Microsoft on Wednesday informed its employees in Nigeria that it was enhancing its family leave benefits to ensure that they had adequate time to care for the people who matter most in their lives.
The company stated that it had increased maternity leave to 20 weeks paid at 100 per cent and paternity/parental leave to six weeks paid at 100 per cent.
The Country Manager, Microsoft Nigeria, Akin Banuso, said, “This will ensure that all new parents will have time to bond with a new child, whether through birth or adoption.
“Microsoft is committed to driving a culture of diversity and inclusivity across our company, and providing leave benefits to both mothers and fathers is one of the ways we support that culture.”
Banuso added that the company introduced a new caregiver leave benefit, “which is four weeks of paid leave at 100 per cent to take care of an immediate family member with a serious health condition.”
Reacting to the development, the organised labour in the country commended the initiative by Microsoft, saying that it would help working mothers and fathers alike “to become more productive at work and readily available for their children and loved ones.”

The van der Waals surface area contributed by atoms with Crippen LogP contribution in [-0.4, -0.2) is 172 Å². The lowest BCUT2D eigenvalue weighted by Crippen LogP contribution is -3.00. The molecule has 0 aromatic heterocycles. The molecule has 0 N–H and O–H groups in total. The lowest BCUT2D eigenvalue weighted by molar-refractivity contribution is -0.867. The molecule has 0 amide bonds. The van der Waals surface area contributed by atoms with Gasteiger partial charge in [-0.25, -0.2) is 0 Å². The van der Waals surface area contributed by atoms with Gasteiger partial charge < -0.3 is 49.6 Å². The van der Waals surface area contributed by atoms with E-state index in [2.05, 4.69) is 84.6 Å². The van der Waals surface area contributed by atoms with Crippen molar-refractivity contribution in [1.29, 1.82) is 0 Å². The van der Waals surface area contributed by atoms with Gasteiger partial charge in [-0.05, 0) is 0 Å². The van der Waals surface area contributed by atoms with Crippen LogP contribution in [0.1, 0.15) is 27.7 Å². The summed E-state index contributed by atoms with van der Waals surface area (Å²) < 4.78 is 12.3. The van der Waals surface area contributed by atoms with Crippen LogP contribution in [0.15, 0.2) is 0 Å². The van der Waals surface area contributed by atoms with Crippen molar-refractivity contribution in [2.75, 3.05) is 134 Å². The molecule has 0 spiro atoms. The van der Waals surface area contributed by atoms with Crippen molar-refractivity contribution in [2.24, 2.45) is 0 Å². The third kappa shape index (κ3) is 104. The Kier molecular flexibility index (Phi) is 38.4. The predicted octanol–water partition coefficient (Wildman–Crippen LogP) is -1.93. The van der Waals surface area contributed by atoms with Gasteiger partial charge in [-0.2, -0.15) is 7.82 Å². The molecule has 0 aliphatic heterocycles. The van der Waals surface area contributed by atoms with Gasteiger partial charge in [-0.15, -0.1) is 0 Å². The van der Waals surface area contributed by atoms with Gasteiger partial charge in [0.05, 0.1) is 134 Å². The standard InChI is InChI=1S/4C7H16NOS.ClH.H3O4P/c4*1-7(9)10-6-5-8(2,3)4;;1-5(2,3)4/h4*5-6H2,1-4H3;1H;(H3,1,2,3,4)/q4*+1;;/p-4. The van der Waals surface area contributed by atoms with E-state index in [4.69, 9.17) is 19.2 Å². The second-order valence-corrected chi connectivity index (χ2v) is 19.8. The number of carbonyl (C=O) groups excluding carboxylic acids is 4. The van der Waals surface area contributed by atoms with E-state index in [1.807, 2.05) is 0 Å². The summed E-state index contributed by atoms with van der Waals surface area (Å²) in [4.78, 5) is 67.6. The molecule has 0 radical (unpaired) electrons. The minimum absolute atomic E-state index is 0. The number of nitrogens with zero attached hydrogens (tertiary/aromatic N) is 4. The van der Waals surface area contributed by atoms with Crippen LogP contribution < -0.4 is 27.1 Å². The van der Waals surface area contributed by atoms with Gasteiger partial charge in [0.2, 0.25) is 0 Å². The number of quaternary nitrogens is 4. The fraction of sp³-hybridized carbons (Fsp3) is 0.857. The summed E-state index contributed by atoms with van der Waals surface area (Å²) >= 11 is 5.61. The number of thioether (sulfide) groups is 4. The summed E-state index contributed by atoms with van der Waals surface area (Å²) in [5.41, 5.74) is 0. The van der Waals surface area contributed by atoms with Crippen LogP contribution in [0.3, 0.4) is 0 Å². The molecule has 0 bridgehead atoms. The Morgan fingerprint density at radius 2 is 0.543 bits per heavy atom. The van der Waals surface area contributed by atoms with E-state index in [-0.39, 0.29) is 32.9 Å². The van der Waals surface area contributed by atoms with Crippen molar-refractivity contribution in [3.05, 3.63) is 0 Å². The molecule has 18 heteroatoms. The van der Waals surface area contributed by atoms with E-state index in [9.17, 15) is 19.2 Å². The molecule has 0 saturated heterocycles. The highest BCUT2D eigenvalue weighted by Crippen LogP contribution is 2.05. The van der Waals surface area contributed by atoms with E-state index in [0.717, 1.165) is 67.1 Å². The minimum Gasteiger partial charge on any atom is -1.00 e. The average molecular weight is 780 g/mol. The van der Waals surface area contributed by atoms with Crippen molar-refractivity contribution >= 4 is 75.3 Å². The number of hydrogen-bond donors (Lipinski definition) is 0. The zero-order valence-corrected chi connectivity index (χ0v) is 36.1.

Speaking with our correspondent, the Secretary-General, Nigeria Labour Congress, Mr. Peter Ozo-Esan, called on other sectors to emulate the Microsoft example, with a pledge that the NLC would commence a nationwide campaign soon.
He said that it was only the food and beverages sector that had managed to initiate increased maternity leave time and allowances in the past.
“With a technology company like Microsoft taking the lead and even going ahead to implement it, then we will begin now to push for it across the sectors. It must become a movement across the sectors,” Ozo-Esan added.
Two years ago, a consulting company, Deloitte, said its employees would get 16 weeks of paid family care leave. In February of this year, Facebook expanded its employee benefits to include 20 days of paid leave to grieve the loss of an immediate family member and up to six weeks of paid time to take care of sick relatives.
Industry players said that several tech companies outside Nigeria offered unlimited paid time off or discretionary time off that could be used for family care, noting that LinkedIn, the business focused social network, which Microsoft bought last year, had offered its United States employees six weeks of paid family care leave since 2014.